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Boasting creepy imagery and twisted psychological scares, Bethany spins a somber and unnerving story

Directed by James Cullen Bressack, Bethany tells the disturbing story of Claire (Stefanie Estes), an emotionally-troubled woman who returns to her childhood home with her husband (Zack Ward, who also co-wrote the script with Bressack) and discovers a bounty of horrific memories waiting for her there.

At times dream-like and surreal, the movie presents to the viewer a number of chilling and memorable scenes that drive toward a staggering climax.

Claire’s move back to her childhood home is prompted by the death of her mother (Shannen Doherty). While husband Aaron views the move as an opportunity for a fresh start and financial gain, Claire is soon traumatized by memories from a past that she can’t escape. Her mother may as well be alive, for she appears repeatedly in Claire’s thoughts and nightmares, peeling back the layers of an abusive childhood involving beauty pageants and revealing dark secrets about an imaginary friend from long ago.

Doherty plays the mother, Susan, with an icy vindictiveness that brings to mind Barbara Hershey’s terrifying matron in Black Swan (2010), while comedian Tom Green appears as Dr. Brown, the couple’s well-intentioned therapist. Green makes a confident turn as a serious character who seems genuinely interested in the matters that plague Claire and in helping the couple rediscover peace and their love for one another. The performances in the film are strong and consistent, and Bressack and Ward’s script remains taut throughout.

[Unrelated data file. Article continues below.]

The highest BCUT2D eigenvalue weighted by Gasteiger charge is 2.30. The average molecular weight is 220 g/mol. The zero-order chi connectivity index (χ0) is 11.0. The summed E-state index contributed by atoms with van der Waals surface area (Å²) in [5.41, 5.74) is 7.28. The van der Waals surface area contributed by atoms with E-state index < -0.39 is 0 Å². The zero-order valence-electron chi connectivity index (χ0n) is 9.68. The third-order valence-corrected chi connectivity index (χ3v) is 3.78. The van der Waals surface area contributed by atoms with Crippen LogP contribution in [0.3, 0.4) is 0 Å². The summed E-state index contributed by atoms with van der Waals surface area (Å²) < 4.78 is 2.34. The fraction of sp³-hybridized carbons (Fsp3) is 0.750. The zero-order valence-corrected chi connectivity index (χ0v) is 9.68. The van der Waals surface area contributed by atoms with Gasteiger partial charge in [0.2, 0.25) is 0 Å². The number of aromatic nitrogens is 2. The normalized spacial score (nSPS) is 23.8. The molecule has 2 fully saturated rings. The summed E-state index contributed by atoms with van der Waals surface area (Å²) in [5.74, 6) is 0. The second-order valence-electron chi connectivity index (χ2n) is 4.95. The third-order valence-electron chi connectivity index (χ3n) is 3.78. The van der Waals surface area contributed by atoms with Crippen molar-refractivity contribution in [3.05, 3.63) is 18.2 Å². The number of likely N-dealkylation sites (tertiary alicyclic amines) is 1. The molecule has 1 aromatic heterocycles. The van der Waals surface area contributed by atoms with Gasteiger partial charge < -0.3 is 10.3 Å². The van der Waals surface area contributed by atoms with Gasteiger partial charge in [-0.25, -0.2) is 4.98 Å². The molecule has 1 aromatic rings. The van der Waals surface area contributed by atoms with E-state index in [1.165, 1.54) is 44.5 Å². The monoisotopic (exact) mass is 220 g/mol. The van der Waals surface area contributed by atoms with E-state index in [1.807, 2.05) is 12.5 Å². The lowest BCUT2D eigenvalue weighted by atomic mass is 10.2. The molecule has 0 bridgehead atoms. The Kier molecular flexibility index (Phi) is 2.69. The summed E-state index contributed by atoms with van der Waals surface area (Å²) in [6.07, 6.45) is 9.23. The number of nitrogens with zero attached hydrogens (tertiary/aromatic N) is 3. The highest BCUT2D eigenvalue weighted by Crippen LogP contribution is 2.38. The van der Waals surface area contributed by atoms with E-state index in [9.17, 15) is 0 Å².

Though there are many strengths to the film, the highlights come in the form of its haunting imagery.

Bethany features many mind-numbing scenes of body horror and mental distress, each one digging deeper into Claire’s crumbling psyche. Like the aforementioned Black Swan, several sequences take place in front of a mirror, an opportunity for director Bressack and cinematographer John DeFazio to capture the duality between the heroine’s painful childhood and her struggle as an adult to heal her psychological wounds.

As the imaginary friend from Claire’s childhood begins to take on a greater role in the present-day, Claire must bond with her husband in order to finally put her tragic past to rest. Her effort to do so makes for a moving and somber conclusion that relies effectively on pathos more than it does on bloodshed or violence. Bressack’s is a horror film with a heartfelt core, and it treats the subject matter of the protagonist’s pain with striking and vivid attention to detail.

While Bethany may wander in and out of surreality a bit too often, it tells a sharp and lean story and offers more than its share of disturbing moments. The hallucinatory episodes and delusional imagery of the film will remain with audiences long after the end credits roll.

Bethany will be released theatrically and On Demand on April 7, 2017, via Uncork’d Entertainment.

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